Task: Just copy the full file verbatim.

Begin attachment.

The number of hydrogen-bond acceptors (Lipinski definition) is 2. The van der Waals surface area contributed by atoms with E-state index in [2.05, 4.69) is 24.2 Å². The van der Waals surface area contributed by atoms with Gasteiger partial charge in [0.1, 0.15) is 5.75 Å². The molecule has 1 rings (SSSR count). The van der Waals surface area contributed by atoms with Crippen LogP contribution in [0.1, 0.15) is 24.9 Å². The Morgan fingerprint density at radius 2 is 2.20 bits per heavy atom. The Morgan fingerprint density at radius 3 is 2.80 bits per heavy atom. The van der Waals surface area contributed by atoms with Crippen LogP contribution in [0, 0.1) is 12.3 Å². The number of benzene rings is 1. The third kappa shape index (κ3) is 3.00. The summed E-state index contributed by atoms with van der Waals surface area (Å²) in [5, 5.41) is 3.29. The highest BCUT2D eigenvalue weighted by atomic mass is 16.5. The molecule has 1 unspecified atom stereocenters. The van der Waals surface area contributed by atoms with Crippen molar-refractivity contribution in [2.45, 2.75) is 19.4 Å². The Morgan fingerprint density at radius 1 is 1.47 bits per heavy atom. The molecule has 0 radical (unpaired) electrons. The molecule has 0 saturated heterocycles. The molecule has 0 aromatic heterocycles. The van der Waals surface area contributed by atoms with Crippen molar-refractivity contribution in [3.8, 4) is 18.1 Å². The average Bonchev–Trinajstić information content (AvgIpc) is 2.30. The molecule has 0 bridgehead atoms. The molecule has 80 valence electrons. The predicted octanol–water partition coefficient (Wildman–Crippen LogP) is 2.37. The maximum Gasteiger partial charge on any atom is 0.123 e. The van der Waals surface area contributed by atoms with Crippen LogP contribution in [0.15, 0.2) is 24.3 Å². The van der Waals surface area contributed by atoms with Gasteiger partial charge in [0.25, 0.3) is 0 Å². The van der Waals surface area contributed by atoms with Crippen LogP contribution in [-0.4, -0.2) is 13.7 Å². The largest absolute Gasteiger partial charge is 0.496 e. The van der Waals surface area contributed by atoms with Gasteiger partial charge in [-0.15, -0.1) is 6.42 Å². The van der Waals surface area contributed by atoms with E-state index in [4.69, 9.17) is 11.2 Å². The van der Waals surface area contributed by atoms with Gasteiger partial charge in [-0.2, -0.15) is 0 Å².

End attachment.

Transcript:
The number of hydrogen-bond acceptors (Lipinski definition) is 2. The van der Waals surface area contributed by atoms with E-state index in [2.05, 4.69) is 24.2 Å². The van der Waals surface area contributed by atoms with Gasteiger partial charge in [0.1, 0.15) is 5.75 Å². The molecule has 1 rings (SSSR count). The van der Waals surface area contributed by atoms with Crippen LogP contribution in [0.1, 0.15) is 24.9 Å². The Morgan fingerprint density at radius 2 is 2.20 bits per heavy atom. The Morgan fingerprint density at radius 3 is 2.80 bits per heavy atom. The van der Waals surface area contributed by atoms with Crippen LogP contribution in [0, 0.1) is 12.3 Å². The number of benzene rings is 1. The third kappa shape index (κ3) is 3.00. The summed E-state index contributed by atoms with van der Waals surface area (Å²) in [5, 5.41) is 3.29. The highest BCUT2D eigenvalue weighted by atomic mass is 16.5. The molecule has 1 unspecified atom stereocenters. The van der Waals surface area contributed by atoms with Crippen molar-refractivity contribution in [2.45, 2.75) is 19.4 Å². The Morgan fingerprint density at radius 1 is 1.47 bits per heavy atom. The molecule has 0 radical (unpaired) electrons. The molecule has 0 saturated heterocycles. The molecule has 0 aromatic heterocycles. The van der Waals surface area contributed by atoms with Crippen molar-refractivity contribution in [3.8, 4) is 18.1 Å². The average Bonchev–Trinajstić information content (AvgIpc) is 2.30. The molecule has 0 bridgehead atoms. The molecule has 80 valence electrons. The predicted octanol–water partition coefficient (Wildman–Crippen LogP) is 2.37. The maximum Gasteiger partial charge on any atom is 0.123 e. The van der Waals surface area contributed by atoms with Crippen LogP contribution in [0.15, 0.2) is 24.3 Å². The van der Waals surface area contributed by atoms with Gasteiger partial charge in [0.25, 0.3) is 0 Å². The van der Waals surface area contributed by atoms with Crippen LogP contribution in [-0.4, -0.2) is 13.7 Å². The largest absolute Gasteiger partial charge is 0.496 e. The van der Waals surface area contributed by atoms with Gasteiger partial charge in [-0.15, -0.1) is 6.42 Å². The van der Waals surface area contributed by atoms with E-state index in [4.69, 9.17) is 11.2 Å². The van der Waals surface area contributed by atoms with Gasteiger partial charge in [-0.2, -0.15) is 0 Å².